She froze herself short of the knee jab she had been about to aim at her attacker's groin. The voice was gravely with a cocky British accent. He dug his nails into the flesh of her cheek and slammed her head to one side, then the other.
“Listen to me!” he grated, voice coarse like sand. “You’re already injected with the poison. I make it myself, and if you’re thinking about trying to mess with me, don’t. I have the antidote around my waist, along with six other poisons. You’ll never guess which one will save you and which will kill you, so you had better listen to me now.”
Oh, she was listening. That was not really optional.
Wara was terrified.
By now her eyes had managed to focus on the face that belonged to the voice, half-shaded in the moonlight. He was riddled with scars, dripping from his jaw all the way down his neck. His eyes were hooded and on fire.
“Who are you?” he demanded. He shook Wara so hard she saw stars, then released her mouth. Wara felt herself start to hyperventilate. “Remember, if you try to cross me," he hissed, "you die. It’s been twenty-nine seconds and I’ll give you another thirty more, at the most. Who are you? Why do they want me to kill you?”
He had said poison.
Of course, the guy could be lying, but one glance at the half-crazed light in his eye ruled out any motive. Wara’s heart was about to slam out of her chest. She felt herself sinking down into the futon, woozy.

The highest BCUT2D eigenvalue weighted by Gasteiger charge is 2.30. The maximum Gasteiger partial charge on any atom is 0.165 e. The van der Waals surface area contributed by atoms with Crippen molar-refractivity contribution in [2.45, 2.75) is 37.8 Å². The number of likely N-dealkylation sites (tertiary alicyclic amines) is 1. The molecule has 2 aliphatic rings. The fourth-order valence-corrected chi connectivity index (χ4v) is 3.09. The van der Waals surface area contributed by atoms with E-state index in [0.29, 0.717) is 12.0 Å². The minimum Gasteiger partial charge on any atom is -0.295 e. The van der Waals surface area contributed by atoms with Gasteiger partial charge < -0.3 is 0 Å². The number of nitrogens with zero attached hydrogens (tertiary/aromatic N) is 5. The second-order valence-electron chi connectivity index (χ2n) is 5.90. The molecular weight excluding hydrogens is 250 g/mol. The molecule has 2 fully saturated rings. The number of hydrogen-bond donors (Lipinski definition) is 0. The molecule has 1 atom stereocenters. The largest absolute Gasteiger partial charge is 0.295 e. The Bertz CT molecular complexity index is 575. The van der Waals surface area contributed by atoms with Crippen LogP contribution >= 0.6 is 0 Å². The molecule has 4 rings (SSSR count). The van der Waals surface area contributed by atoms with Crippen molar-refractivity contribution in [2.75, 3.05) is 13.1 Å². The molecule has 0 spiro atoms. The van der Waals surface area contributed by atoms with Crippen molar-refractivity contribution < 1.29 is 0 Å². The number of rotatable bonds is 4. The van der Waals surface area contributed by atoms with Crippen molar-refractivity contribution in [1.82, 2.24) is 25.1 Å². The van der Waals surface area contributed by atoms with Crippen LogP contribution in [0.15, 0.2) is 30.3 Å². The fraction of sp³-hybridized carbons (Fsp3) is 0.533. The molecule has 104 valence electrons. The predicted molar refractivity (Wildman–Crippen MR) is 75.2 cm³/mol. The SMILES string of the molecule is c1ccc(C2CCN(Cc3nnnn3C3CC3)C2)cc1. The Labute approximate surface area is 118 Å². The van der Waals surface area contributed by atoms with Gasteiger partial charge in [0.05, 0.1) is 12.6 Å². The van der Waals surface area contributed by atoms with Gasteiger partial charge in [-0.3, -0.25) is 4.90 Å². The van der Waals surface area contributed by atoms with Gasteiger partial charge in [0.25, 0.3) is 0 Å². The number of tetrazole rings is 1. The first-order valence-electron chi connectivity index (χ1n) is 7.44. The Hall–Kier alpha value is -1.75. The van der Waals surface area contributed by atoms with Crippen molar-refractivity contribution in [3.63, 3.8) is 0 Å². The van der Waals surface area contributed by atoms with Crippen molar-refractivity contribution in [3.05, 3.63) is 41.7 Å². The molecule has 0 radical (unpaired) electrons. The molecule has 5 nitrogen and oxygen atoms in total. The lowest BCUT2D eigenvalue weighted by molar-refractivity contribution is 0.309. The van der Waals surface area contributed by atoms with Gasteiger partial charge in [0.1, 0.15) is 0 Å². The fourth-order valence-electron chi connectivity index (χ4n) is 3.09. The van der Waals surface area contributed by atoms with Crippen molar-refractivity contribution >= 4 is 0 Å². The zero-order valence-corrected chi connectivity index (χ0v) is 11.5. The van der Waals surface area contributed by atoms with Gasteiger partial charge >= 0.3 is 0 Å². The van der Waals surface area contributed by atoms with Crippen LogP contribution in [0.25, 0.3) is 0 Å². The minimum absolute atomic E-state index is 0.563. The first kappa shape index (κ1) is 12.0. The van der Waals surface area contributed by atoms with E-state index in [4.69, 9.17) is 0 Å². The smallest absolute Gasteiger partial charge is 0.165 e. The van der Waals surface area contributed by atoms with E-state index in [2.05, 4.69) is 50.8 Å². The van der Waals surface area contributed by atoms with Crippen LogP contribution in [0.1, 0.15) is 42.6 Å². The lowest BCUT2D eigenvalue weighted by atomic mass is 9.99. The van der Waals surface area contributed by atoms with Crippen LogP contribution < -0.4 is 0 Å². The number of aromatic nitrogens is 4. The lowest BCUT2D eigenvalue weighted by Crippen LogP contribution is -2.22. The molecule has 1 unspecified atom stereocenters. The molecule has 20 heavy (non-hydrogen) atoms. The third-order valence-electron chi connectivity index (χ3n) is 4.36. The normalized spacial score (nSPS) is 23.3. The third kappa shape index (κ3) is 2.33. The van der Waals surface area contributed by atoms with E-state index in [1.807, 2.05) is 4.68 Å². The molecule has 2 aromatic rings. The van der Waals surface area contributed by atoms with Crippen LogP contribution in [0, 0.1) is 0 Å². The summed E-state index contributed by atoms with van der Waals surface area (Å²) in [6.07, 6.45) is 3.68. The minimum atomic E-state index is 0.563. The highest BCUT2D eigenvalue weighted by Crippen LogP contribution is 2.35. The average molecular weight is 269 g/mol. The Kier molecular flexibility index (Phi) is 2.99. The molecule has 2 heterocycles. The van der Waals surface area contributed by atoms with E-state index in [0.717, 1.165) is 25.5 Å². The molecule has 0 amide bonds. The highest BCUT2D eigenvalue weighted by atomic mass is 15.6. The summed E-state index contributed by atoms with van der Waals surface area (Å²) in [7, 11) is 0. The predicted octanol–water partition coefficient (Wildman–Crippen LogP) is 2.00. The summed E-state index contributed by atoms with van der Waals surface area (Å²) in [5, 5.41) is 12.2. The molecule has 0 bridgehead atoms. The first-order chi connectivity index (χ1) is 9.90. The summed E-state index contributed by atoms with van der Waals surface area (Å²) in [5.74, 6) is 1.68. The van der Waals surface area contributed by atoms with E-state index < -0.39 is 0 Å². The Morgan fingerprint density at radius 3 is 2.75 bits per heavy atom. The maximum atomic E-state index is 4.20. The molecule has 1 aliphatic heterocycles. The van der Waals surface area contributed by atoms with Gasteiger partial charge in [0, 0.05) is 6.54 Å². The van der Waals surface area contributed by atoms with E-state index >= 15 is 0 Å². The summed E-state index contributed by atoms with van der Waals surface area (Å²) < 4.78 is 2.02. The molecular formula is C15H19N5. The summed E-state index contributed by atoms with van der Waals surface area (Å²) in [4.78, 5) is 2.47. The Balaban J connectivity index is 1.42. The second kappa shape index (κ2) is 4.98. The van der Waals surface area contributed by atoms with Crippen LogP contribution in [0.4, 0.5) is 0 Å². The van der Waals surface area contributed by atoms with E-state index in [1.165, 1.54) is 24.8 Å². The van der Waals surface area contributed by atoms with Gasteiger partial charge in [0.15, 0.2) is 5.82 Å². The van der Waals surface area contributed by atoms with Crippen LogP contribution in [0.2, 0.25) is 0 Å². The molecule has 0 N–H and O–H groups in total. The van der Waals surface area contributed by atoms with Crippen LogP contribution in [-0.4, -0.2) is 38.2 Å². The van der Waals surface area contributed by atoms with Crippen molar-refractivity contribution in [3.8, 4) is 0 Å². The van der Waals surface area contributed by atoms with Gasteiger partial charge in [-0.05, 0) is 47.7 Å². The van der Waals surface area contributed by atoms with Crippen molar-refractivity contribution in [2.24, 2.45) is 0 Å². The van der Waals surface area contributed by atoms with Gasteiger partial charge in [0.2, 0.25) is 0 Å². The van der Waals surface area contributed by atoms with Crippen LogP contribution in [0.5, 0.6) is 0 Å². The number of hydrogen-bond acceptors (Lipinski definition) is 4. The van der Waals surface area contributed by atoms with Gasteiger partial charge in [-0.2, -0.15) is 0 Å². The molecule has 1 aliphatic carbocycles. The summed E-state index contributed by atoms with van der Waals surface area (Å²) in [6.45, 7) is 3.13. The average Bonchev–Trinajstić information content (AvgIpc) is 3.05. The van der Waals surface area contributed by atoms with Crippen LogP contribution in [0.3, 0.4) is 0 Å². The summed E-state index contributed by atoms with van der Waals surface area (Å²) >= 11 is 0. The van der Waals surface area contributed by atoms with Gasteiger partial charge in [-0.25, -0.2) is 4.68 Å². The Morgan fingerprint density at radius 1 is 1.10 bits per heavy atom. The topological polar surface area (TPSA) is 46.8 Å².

The psycho raised his voice, yanking her chin backwards so she couldn’t help but stare right into his eyes. “Who are you?” he repeated.
“Wara…Cadogan,” she gasped.
"How do we know each other?"
Everything was beginning to spin, like dirty bathwater spiraling its way down the drain. And now she was sure she was hallucinating, because suddenly, horribly, the eyes drilling into hers came into context. The poison must be killing her, because this man pinning her to the futon, covered in scars and with wild sandy hair, had suddenly taken on the form of her ex-boyfriend.
“Lázaro?” Her words slurred with fear. “Lázaro Marquez?”
He released her chin as if she were on fire. “Is that who I am?” His voice turned hoarser, the accent more clipped. “How do you know me? Why do they insist I kill you?”
“I…don’t…know.” Her body was screaming for more oxygen. Lázaro’s elbows dug into her ribs and her heart threw itself against her chest, demanding to get out. “I can’t breathe. You…did this…to me?”
Everything was hazing black. Lázaro’s weight shifted and the hallucination continued. Some kind of azure-plumed feather from the jungle danced in front of her eyes, a delicate blow dart made of reeds. Something pricked her jugular, but it was too late.
She no longer knew if it was really Lázaro or why he was supposed to kill her or who she was or if he was saving her or killing her.
She was sucked into the weight of the futon and was gone.
THE GROUND BENEATH HIS FEET SMOLDERED with ashes, molten and soft and dead. The sickly sweet smell that rose from the ash was more than just ruined buildings and burning books.
He knew the awful smell was human flesh.